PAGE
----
Instances of cyberattacks on individual users have increased exponentially during the covid-19 pandemic. And it seems, even the gaming community is not safe from cybercriminals. According to a new global study from NortonLifeLock, the US-based cybersecurity and software company, three in four gamers surveyed in India earlier this year have experienced a cyberattack. More than 4 in 5 of the gamers surveyed were impacted financially as a result, losing approximately ₹7,894 on average.
The research for the study, released on Monday, was conducted online by The Harris Poll, among more than 700 Indian adults who play online games, from 24 August 24 through 14 September, 2021. In all, the global study surveyed 5,327 adult gamers in Australia, France, Germany, Japan, New Zealand, the United Kingdom, the United States and India.
Of the 703 surveyed Indian gamers, three quarters (75%) have experienced a cyberattack on their gaming account, most commonly detecting malicious software on a gaming device (35%) and detecting unauthorized access to an online gaming account (29% of the respondents in India). Of those who experienced a cyberattack, more than 4 in 5 (81%) reported that they were impacted financially as a result.
Online gaming is not all fun and games, according to Ritesh Chopra, director sales and field Marketing, India & SAARC Countries, NortonLifeLock. “In the virtual field, we must take precautions to protect information we share, to avoid becoming vulnerable to cyberattack,” Chopra adds in a press release. “With online gaming, come concerns -- including hidden fees and in-game currency, characters, or other items being lost or stolen, as our survey showed to be the case for over half of respondents.”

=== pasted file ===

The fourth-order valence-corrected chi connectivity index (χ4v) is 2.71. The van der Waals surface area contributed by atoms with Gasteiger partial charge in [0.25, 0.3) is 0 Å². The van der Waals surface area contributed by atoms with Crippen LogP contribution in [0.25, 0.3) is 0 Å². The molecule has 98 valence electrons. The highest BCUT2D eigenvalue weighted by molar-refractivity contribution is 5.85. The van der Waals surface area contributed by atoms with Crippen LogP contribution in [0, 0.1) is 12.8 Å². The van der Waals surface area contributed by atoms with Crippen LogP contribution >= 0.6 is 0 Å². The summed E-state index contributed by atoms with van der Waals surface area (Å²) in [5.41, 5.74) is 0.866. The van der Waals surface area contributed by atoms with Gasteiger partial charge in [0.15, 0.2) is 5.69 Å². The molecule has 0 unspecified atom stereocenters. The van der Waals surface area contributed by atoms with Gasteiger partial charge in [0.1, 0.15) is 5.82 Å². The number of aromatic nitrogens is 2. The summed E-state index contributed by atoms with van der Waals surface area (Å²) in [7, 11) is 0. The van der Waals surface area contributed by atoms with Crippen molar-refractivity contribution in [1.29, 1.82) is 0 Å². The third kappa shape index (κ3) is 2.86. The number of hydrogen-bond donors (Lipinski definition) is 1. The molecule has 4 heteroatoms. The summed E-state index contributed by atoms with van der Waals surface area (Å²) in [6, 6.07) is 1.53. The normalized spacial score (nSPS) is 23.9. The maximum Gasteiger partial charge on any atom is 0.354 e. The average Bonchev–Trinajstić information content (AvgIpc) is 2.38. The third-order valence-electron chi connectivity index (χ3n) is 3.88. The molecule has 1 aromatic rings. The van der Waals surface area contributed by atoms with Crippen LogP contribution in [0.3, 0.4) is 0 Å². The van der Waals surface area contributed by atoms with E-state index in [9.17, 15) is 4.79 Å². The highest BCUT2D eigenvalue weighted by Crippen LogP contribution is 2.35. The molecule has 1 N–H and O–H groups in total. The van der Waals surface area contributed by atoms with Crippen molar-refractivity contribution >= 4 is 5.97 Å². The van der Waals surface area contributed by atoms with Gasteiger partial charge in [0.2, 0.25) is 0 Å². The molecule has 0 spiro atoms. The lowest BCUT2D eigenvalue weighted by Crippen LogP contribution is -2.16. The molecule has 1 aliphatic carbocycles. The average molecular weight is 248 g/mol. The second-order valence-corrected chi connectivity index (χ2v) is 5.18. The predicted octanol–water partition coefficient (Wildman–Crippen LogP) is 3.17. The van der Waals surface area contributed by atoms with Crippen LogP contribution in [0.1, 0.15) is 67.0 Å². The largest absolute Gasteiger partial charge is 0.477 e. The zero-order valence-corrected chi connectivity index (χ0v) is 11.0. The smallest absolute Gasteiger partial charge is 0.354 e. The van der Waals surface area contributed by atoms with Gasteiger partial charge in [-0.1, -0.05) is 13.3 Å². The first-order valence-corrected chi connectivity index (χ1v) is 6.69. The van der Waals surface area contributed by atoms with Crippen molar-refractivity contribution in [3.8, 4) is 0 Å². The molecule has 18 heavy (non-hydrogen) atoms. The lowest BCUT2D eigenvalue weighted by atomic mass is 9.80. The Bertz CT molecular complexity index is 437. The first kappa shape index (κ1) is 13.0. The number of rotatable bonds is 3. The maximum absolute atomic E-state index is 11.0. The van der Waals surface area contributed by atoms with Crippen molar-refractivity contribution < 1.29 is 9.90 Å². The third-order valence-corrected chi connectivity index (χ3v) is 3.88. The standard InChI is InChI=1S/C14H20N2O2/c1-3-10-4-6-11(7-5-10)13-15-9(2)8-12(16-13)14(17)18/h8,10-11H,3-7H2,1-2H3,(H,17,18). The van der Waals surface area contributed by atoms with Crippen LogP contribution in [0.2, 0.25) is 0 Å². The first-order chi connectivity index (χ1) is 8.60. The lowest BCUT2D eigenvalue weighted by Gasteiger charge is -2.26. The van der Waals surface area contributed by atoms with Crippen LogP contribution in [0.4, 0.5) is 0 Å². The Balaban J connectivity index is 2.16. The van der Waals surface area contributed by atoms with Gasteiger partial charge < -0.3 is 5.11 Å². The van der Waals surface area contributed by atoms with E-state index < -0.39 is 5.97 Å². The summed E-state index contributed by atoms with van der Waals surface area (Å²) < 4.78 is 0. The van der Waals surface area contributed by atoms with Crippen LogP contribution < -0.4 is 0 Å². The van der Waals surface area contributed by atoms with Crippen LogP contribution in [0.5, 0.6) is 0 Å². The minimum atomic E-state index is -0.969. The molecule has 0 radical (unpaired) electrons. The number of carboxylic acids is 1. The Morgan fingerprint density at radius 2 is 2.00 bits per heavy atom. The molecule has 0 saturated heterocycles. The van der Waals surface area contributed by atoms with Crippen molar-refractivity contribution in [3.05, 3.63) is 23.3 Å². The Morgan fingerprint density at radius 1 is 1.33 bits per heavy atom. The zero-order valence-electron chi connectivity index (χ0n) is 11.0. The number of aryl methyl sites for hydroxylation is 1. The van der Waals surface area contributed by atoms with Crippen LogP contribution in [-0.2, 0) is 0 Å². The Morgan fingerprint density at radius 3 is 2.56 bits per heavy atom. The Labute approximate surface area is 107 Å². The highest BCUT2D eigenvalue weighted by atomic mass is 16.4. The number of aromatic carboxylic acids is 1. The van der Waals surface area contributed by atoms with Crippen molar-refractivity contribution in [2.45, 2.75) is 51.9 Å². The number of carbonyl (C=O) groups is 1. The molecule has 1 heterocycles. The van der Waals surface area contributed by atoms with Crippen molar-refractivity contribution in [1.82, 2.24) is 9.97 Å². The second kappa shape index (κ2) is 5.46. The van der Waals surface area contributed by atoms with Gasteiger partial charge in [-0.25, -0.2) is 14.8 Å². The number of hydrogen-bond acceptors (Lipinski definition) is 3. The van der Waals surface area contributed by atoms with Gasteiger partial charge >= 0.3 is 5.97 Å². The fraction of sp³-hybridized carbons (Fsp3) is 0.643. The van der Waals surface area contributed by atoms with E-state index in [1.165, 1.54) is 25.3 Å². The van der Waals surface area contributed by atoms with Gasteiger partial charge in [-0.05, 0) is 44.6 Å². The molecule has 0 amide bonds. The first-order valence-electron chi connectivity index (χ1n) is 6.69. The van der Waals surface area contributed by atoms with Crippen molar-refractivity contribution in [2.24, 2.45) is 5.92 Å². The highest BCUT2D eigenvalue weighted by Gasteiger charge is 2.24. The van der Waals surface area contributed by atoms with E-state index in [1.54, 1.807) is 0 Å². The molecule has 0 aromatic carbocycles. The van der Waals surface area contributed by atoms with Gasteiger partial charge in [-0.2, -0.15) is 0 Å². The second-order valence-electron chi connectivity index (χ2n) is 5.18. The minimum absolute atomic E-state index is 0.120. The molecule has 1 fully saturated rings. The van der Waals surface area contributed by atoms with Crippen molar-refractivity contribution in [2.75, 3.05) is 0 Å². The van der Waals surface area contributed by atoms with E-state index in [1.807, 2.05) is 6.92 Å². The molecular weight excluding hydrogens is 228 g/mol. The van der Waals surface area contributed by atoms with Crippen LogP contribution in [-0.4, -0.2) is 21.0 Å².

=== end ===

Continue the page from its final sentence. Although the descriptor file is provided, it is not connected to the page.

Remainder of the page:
Interest in mobile gaming and online games has also picked up during the pandemic, as more and more people spent time indoors. More than six in 10 gamers in India (62%) said they picked up gaming during the covid-19 pandemic. Many (around 60% of the respondents) say the amount of time they spend gaming has also increased since the start of the pandemic.
Over two in five gamers (41%) in India have been tricked into compromising their personal security. This happened either by downloading malware onto a gaming device (28%) or being tricked into sharing account information online (26%). In a more worrying trend, one in five gamers (21%) have been “doxed” -- which means having their personal information stolen and posted or shared publicly online without their consent.
Nearly three in four Indian gamers (72%) said that they would never fall for a gaming scam. But more than half (53%) agree that they don’t give much thought, if any, to the security of their gaming devices.